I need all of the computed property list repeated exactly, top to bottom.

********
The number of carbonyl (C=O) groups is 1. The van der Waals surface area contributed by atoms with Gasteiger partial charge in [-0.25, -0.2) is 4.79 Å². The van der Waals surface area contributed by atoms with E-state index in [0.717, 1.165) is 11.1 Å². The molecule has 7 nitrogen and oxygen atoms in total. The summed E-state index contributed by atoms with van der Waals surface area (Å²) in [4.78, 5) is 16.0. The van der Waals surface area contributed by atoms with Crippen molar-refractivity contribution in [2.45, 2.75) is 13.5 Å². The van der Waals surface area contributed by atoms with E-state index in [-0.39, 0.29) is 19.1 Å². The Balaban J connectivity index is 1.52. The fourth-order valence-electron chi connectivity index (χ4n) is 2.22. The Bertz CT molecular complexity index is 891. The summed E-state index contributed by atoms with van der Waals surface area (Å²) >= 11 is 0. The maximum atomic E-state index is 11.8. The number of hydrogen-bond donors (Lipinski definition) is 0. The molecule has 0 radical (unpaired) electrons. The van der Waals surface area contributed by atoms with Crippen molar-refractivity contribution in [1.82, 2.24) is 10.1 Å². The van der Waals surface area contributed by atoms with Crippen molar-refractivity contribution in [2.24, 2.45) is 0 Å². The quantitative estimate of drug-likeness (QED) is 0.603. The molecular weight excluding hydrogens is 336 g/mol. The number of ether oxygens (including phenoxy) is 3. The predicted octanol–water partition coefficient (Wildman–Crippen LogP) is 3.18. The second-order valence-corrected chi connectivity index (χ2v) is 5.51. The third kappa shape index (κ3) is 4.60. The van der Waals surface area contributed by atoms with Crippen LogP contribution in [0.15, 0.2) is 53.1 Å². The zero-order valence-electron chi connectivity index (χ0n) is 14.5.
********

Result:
The number of carbonyl (C=O) groups is 1. The van der Waals surface area contributed by atoms with Gasteiger partial charge in [-0.25, -0.2) is 4.79 Å². The van der Waals surface area contributed by atoms with E-state index in [0.717, 1.165) is 11.1 Å². The molecule has 7 nitrogen and oxygen atoms in total. The summed E-state index contributed by atoms with van der Waals surface area (Å²) in [4.78, 5) is 16.0. The van der Waals surface area contributed by atoms with Crippen molar-refractivity contribution in [2.45, 2.75) is 13.5 Å². The van der Waals surface area contributed by atoms with E-state index in [-0.39, 0.29) is 19.1 Å². The Balaban J connectivity index is 1.52. The fourth-order valence-electron chi connectivity index (χ4n) is 2.22. The Bertz CT molecular complexity index is 891. The summed E-state index contributed by atoms with van der Waals surface area (Å²) >= 11 is 0. The maximum atomic E-state index is 11.8. The number of hydrogen-bond donors (Lipinski definition) is 0. The molecule has 0 radical (unpaired) electrons. The van der Waals surface area contributed by atoms with Crippen molar-refractivity contribution in [1.82, 2.24) is 10.1 Å². The van der Waals surface area contributed by atoms with Crippen molar-refractivity contribution in [2.24, 2.45) is 0 Å². The quantitative estimate of drug-likeness (QED) is 0.603. The molecular weight excluding hydrogens is 336 g/mol. The number of ether oxygens (including phenoxy) is 3. The predicted octanol–water partition coefficient (Wildman–Crippen LogP) is 3.18. The second-order valence-corrected chi connectivity index (χ2v) is 5.51. The third kappa shape index (κ3) is 4.60. The van der Waals surface area contributed by atoms with Crippen LogP contribution in [0.15, 0.2) is 53.1 Å². The zero-order valence-electron chi connectivity index (χ0n) is 14.5.